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Honor, inspire, achieve: Soroptimists honor quartet of local women
Call it a planting of seed money.
Per tradition, attendees of Soroptimist International of Sequim’s Tuesday meeting passed around a basket and filled it with “happy money,” a resounding theme for the group that morning.
Soroptimists bestowed four key awards on Feb. 25 — two to youth volunteers and another to their mentor, and a fourth to help provide business opportunities to a local woman who has returned to college.
Violet Richardson Award
Club members selected Sequim youths Nicoe Williams and Elizabeth Rosales for the Soroptimist Violet Richardson Award. Named for the president of the first Soroptimist club, the award honors girls who are making a difference through volunteer service.
Williams earned the grand prize of $500. She volunteers at the Sequim Boys & Girls Club in Sequim, assisting with a variety of activities, such as working in the club’s library and tutoring in the after-school homework assistance program. The Boys & Girls Clubs of the Olympic Peninsula will also receive $250.
“It was hard to move from Seattle to Sequim … (and) I did not want to go into the Boys & Girls Club — it was intimidating,” Williams told the Soroptimists Tuesday morning. “I found the library quickly and then I blended in. (Now) I really like working at the club. It feels like a home where everybody loves you everybody wants to see you.”
Rosales, also a volunteer at the Boys & Girls Club in Sequim, is the recipient of the runner-up award of $250. She was involved in assisting with the community-wide Summer Lunch Program, helping prepare and distribute meals.
“No one should go hungry,” Rosales said.
She also volunteers with the Sequim Food Bank and the local Girl Scouts organization.
Soroptimist Ruby Award
For her work mentoring young women through The Boys & Girls Clubs of the Olympic Peninsula, club executive director Mary Budke received this week the Soroptimist Ruby Award. This award acknowledges women who are working to improve the lives of women and girls through their personal or professional activities.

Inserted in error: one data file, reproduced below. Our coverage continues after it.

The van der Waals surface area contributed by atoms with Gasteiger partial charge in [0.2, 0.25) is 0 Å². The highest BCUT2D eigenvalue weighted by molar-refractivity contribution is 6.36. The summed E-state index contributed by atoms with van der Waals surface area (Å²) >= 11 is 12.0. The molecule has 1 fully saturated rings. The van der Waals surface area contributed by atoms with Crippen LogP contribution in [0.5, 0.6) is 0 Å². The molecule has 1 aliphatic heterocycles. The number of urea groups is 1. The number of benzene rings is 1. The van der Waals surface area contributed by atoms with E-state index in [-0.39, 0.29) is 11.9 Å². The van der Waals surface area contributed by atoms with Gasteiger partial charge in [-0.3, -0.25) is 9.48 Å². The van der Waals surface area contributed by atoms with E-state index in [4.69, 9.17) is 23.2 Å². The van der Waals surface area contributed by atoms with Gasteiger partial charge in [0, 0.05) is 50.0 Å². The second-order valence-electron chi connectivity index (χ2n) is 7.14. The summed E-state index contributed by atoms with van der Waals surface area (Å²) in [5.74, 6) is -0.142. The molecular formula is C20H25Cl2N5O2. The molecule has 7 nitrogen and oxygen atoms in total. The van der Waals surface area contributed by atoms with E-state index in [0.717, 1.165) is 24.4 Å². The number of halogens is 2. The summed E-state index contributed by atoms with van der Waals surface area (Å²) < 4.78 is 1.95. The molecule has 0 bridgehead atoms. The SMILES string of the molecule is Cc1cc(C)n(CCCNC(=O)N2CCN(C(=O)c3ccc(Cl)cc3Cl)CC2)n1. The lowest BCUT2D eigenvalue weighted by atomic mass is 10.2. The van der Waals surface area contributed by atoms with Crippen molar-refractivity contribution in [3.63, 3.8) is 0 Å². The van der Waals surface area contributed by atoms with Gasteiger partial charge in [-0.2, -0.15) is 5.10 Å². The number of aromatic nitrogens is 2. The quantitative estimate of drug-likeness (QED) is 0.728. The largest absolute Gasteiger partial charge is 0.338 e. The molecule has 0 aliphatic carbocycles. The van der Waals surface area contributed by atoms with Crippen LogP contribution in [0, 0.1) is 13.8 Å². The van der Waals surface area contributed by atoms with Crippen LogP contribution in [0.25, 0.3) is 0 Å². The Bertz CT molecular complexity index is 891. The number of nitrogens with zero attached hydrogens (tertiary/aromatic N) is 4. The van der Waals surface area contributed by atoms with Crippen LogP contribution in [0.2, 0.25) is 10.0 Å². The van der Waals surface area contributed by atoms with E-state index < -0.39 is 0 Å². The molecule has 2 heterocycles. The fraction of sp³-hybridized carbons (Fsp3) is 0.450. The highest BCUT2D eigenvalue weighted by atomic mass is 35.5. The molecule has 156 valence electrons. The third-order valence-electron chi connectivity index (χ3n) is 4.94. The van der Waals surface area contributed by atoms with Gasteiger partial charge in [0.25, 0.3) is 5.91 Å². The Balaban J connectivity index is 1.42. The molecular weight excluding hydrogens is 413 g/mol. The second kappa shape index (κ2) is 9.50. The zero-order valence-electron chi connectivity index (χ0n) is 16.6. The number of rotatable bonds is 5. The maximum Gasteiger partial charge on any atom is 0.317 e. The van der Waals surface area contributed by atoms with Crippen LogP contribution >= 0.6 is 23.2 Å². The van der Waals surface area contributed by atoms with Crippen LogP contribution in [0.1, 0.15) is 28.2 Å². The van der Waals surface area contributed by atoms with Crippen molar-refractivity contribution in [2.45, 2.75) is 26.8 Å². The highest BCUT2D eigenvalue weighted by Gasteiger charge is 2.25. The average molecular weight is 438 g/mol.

Soroptimists picked Budke for the award, club members said, in particular for the development of her “Inspire Her” program, an eight-week intensive session aimed at middle/high school girls aged 13-15. The program connects those youths with influential women mentors in the community, providing a framework for envisioning their future and helping them practice social and communication skills.
“We know that what they gain from this program will go beyond the eight weeks and we know that the relationship they develop with their mentor is ongoing,” club members said in a press release.
The award came with a $500 donation from the Soroptimists to the Boys & Girls Club.
Budke thanked the Soroptimists and deflected much of the praise.
“You are the heroes in our community,” Budke told club members. “With this money, you are providing programs for them.”
Women’s Opportunity Award
Noreen Barber was selected to receive the Women’s Opportunity Award in amount of $l,500.
Barber is a student at Peninsula College and is raising three children.
The Women’s Opportunity Awards program assists women who provide the primary source of financial support for their families by giving them the resources they need to improve their education, skills and employment prospects.
In addition to providing the primary financial support for their families, eligible applicants must be enrolled in, or have been accepted to, a vocational/skills training program or an undergraduate degree program and must demonstrate financial need, according to the Soroptimists’ website.
“I’ve learned that education is the most powerful source of hope,” Barber said Tuesday.
For more information, see www.sisequim.org.